President Chirac has failed to advance the "multi-polar" world - ie a world not dominated by American interests and values - which he preached in 2003. He even contributed to a significant defeat for "multi-polarism", the crippling of the European Union. Chirac pushed for a European constitution and then lost interest. He called a referendum on the constitution in France and failed to sell the idea to his "chers compatriotes". The referendum "Non" vote in May 2005 was a devastating blow to the EU and, de facto, the end of Chirac's influence at home and abroad.
Is there anything positive to say?
Yes. President Chirac, with one or two, mild electorally-driven lapses, has always been a fierce enemy or racism and the extreme right. He was the first French president to admit that the apparatus of the French state was complicit in the Holocaust during the collaborationist, Vichy regime of 1940-44.
He has personally saved the lives of over 9,000 French people. President Jacques Chirac decided to make road safety one of the pet issues of his second term of office in 2002. Since then French road safety laws, especially the speeding rules, have been properly enforced for the first time. The impact on road deaths has been dramatic. By the end of this year, the number of lives saved since 2002 will be well over 9,000.
Does Chirac face the prospect of jail when he leaves office?
Hardly. He may face prosecution for alleged illegal political fund-raising (on a heroic scale) when he was Mayor of Paris from 1974-1995. During his term in the Elysée, he has been protected by his presidential immunity. Several former confidantes in the town hall, including the former prime minister, Alain Juppé, have been convicted of organising, or being aware of, various scams to divert Paris tax-payers' money into the coffers of Chirac's neo-Gaullist party (now defunct), the Rassemblement pour la Républiqe (RPR). None of those convicted has been sent to jail. If a prosecution is brought against Chirac, it will probably limp along for years and end, at most, in a suspended sentence and fine.
Is there a Chirac legacy? Will he have monument?
Presidents De Gaulle, Giscard, Mitterrand, in their different ways, left their fingerprints on France. Chirac's lasting influence will be negligible. He managed to unite almost all the squabbling factions of the centre-right within one party, the Union Pour un Mouvement Populaire (UMP), but that party was almost immediately stolen from him by Nicolas Sarkozy. Four years after the UMP was created as a vehicle for Chirac, the party is a Sarkozian glee club. Its slogan is "Imagine France afterwards". After whom? one might ask.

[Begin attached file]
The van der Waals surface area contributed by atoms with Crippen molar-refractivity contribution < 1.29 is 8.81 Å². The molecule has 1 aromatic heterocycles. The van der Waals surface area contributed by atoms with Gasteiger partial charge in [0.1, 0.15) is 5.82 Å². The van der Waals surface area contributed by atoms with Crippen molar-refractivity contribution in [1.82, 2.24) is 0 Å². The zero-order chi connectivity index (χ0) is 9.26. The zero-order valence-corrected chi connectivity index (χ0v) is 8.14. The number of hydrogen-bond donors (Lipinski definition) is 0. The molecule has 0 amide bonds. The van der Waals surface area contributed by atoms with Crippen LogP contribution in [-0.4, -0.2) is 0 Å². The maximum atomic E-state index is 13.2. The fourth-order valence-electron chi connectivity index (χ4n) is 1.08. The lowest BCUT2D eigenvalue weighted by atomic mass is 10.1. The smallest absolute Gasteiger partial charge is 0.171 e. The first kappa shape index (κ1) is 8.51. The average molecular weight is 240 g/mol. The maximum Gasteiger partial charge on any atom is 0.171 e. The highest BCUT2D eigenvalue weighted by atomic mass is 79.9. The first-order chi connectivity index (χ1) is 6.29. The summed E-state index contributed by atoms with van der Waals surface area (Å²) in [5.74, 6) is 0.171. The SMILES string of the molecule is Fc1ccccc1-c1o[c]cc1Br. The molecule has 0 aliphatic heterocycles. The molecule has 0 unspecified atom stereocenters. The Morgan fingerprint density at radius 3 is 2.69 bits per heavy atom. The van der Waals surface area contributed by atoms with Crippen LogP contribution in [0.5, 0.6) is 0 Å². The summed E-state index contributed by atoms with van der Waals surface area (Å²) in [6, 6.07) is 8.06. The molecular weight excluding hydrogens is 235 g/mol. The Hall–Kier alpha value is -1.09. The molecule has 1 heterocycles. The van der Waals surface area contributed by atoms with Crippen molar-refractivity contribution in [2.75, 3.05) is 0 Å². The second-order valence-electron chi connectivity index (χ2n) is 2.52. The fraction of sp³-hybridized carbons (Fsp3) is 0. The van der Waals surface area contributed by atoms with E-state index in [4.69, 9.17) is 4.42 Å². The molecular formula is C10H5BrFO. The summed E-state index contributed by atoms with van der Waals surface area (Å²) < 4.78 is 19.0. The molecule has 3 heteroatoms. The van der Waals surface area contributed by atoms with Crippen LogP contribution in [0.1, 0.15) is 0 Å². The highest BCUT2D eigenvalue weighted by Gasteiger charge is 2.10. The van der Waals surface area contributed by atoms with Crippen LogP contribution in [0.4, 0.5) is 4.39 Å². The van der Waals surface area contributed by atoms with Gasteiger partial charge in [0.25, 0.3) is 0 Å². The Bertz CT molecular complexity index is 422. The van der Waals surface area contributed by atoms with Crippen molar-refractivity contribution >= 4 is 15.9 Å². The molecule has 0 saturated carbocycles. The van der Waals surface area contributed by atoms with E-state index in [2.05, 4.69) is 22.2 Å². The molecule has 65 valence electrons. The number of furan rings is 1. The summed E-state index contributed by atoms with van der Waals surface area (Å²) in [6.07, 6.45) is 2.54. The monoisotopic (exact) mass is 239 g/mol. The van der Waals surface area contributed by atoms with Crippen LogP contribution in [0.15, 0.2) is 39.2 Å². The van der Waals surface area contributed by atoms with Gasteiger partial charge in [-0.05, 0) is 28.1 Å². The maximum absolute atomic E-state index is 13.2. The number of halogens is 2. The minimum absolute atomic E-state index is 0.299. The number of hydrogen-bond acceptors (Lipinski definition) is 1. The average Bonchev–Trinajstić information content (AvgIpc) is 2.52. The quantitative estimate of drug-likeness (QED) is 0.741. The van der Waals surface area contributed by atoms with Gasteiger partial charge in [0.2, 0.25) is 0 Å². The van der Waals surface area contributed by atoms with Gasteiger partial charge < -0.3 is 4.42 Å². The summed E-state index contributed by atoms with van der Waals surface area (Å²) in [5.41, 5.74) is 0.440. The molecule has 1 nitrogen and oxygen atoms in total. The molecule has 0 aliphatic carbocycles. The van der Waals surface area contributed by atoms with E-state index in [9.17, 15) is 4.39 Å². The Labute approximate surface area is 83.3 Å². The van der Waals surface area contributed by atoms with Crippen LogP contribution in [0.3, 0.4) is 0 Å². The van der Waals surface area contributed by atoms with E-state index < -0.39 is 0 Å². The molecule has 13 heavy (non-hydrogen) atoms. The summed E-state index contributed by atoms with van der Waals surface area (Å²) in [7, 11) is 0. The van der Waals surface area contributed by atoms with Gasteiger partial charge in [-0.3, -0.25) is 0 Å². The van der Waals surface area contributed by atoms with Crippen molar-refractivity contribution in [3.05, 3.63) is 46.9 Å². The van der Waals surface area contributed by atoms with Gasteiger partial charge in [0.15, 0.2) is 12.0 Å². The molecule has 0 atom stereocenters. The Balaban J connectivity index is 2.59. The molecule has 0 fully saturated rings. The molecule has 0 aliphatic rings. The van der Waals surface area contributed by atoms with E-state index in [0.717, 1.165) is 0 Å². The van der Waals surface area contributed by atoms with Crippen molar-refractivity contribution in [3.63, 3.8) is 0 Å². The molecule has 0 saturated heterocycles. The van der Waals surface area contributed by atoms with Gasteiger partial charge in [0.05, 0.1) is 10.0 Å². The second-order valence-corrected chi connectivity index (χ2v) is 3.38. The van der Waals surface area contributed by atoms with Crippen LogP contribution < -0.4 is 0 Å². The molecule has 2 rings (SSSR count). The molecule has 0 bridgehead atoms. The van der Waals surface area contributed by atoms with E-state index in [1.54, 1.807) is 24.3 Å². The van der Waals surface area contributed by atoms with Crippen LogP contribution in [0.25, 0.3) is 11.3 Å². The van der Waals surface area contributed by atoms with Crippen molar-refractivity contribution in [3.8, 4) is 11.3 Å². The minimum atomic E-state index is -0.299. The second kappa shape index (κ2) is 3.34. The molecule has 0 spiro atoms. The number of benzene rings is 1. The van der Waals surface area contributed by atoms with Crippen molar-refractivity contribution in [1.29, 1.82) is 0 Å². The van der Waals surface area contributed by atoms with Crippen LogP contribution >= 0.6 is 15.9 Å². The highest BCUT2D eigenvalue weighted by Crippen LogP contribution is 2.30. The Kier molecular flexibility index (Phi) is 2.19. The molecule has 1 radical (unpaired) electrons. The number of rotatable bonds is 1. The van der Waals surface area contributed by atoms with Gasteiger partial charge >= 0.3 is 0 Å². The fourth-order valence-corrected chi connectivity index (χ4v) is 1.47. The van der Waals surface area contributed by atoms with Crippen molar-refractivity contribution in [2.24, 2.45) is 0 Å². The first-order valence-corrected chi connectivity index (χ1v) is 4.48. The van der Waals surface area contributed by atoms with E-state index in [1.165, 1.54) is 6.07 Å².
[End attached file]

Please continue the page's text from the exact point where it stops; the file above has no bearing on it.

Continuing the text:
De Gaulle has an airport and a square. Pompidou has his modern arts centre and a fast road beside the Seine. Mitterrand has a library and a short section of Seine quay beside the Louvre. What will Paris name after Jacques Chirac?
The city might consider renaming the Rue Vaugirard on the Left Bank. The street is one of the oldest in Paris. It rambles on forever, twists and turns in various directions and then ends nowhere in particular. Perfect for a Rue Jacques Chirac.
What can be said for and against Jacques Chirac's record in office?
* He stood up to George Bush and Tony Blair at the United Nations on Iraq, for reasons that have proved correct
* He saved thousands of French lives by seeing that the road safety laws were properly enforced for the first time
* He has a sound record on resisting racism and extremism
* His presidency has failed to grapple with France's economic and social problems
* He weakened the EU by pushing for a constitition, calling a referendum in France and then losing it
* His presidency had reinforced cynicism about politicians in France